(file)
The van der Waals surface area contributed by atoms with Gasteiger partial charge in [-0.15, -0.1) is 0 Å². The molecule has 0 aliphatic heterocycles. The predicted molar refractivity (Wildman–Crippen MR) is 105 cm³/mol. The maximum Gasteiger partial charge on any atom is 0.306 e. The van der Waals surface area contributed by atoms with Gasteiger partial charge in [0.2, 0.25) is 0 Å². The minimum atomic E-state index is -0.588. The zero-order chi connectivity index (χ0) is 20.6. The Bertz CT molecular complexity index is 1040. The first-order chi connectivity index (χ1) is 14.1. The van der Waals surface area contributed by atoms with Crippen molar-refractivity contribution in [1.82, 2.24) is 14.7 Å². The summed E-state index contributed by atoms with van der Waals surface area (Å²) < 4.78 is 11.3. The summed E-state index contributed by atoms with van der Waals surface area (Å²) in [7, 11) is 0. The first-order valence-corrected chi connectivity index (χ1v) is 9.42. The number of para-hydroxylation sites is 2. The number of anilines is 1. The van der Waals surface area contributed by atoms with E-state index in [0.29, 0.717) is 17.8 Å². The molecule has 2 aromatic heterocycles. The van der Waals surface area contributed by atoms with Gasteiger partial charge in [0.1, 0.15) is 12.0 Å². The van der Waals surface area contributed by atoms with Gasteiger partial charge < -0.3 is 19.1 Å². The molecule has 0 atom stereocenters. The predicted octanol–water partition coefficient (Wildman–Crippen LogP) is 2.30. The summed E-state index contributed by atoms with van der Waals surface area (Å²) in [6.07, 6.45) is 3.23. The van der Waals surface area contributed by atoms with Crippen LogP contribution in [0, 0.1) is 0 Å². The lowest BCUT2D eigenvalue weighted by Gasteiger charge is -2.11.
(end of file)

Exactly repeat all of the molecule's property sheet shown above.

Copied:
The van der Waals surface area contributed by atoms with Gasteiger partial charge in [-0.15, -0.1) is 0 Å². The molecule has 0 aliphatic heterocycles. The predicted molar refractivity (Wildman–Crippen MR) is 105 cm³/mol. The maximum Gasteiger partial charge on any atom is 0.306 e. The van der Waals surface area contributed by atoms with Gasteiger partial charge in [0.2, 0.25) is 0 Å². The minimum atomic E-state index is -0.588. The zero-order chi connectivity index (χ0) is 20.6. The Bertz CT molecular complexity index is 1040. The first-order chi connectivity index (χ1) is 14.1. The van der Waals surface area contributed by atoms with Crippen molar-refractivity contribution in [1.82, 2.24) is 14.7 Å². The summed E-state index contributed by atoms with van der Waals surface area (Å²) < 4.78 is 11.3. The summed E-state index contributed by atoms with van der Waals surface area (Å²) in [7, 11) is 0. The first-order valence-corrected chi connectivity index (χ1v) is 9.42. The number of para-hydroxylation sites is 2. The number of anilines is 1. The van der Waals surface area contributed by atoms with E-state index in [0.29, 0.717) is 17.8 Å². The molecule has 2 aromatic heterocycles. The van der Waals surface area contributed by atoms with Gasteiger partial charge in [0.1, 0.15) is 12.0 Å². The van der Waals surface area contributed by atoms with Gasteiger partial charge < -0.3 is 19.1 Å². The molecule has 0 atom stereocenters. The predicted octanol–water partition coefficient (Wildman–Crippen LogP) is 2.30. The summed E-state index contributed by atoms with van der Waals surface area (Å²) in [6.07, 6.45) is 3.23. The van der Waals surface area contributed by atoms with Crippen LogP contribution in [0, 0.1) is 0 Å². The lowest BCUT2D eigenvalue weighted by Gasteiger charge is -2.11.